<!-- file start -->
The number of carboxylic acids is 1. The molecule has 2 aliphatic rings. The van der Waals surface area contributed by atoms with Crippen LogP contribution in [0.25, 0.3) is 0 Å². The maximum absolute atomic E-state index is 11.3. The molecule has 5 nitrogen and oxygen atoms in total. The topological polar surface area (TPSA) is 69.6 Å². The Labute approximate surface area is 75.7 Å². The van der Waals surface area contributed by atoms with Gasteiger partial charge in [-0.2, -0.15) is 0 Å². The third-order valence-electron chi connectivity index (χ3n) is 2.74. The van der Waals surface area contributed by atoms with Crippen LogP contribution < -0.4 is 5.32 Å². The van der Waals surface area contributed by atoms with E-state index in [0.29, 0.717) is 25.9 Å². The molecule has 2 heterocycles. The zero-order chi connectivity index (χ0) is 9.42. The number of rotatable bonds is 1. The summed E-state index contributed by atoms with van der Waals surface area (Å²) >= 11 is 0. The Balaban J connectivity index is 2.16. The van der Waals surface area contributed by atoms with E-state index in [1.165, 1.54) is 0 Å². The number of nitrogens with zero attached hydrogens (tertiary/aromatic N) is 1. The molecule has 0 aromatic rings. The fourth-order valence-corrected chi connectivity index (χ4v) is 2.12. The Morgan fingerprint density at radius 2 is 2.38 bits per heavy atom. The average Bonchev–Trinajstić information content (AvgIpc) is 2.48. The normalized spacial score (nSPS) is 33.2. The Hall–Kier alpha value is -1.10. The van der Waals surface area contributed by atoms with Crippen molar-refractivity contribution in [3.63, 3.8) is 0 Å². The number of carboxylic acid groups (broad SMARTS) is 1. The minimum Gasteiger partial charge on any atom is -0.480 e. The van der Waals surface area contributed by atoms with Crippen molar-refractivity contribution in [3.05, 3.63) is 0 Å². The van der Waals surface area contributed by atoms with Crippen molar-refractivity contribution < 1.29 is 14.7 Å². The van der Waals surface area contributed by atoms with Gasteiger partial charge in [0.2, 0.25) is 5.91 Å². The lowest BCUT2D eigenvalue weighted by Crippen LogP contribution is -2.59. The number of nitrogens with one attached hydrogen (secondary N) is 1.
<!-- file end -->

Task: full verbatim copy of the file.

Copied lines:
The number of carboxylic acids is 1. The molecule has 2 aliphatic rings. The van der Waals surface area contributed by atoms with Crippen LogP contribution in [0.25, 0.3) is 0 Å². The maximum absolute atomic E-state index is 11.3. The molecule has 5 nitrogen and oxygen atoms in total. The topological polar surface area (TPSA) is 69.6 Å². The Labute approximate surface area is 75.7 Å². The van der Waals surface area contributed by atoms with Gasteiger partial charge in [-0.2, -0.15) is 0 Å². The third-order valence-electron chi connectivity index (χ3n) is 2.74. The van der Waals surface area contributed by atoms with Crippen LogP contribution < -0.4 is 5.32 Å². The van der Waals surface area contributed by atoms with E-state index in [0.29, 0.717) is 25.9 Å². The molecule has 2 heterocycles. The zero-order chi connectivity index (χ0) is 9.42. The number of rotatable bonds is 1. The summed E-state index contributed by atoms with van der Waals surface area (Å²) >= 11 is 0. The Balaban J connectivity index is 2.16. The van der Waals surface area contributed by atoms with E-state index in [1.165, 1.54) is 0 Å². The number of nitrogens with zero attached hydrogens (tertiary/aromatic N) is 1. The molecule has 0 aromatic rings. The fourth-order valence-corrected chi connectivity index (χ4v) is 2.12. The Morgan fingerprint density at radius 2 is 2.38 bits per heavy atom. The average Bonchev–Trinajstić information content (AvgIpc) is 2.48. The normalized spacial score (nSPS) is 33.2. The Hall–Kier alpha value is -1.10. The van der Waals surface area contributed by atoms with Crippen molar-refractivity contribution in [3.63, 3.8) is 0 Å². The number of carboxylic acid groups (broad SMARTS) is 1. The minimum Gasteiger partial charge on any atom is -0.480 e. The van der Waals surface area contributed by atoms with Crippen molar-refractivity contribution in [3.05, 3.63) is 0 Å². The van der Waals surface area contributed by atoms with Crippen molar-refractivity contribution < 1.29 is 14.7 Å². The van der Waals surface area contributed by atoms with Gasteiger partial charge in [0.2, 0.25) is 5.91 Å². The lowest BCUT2D eigenvalue weighted by Crippen LogP contribution is -2.59. The number of nitrogens with one attached hydrogen (secondary N) is 1.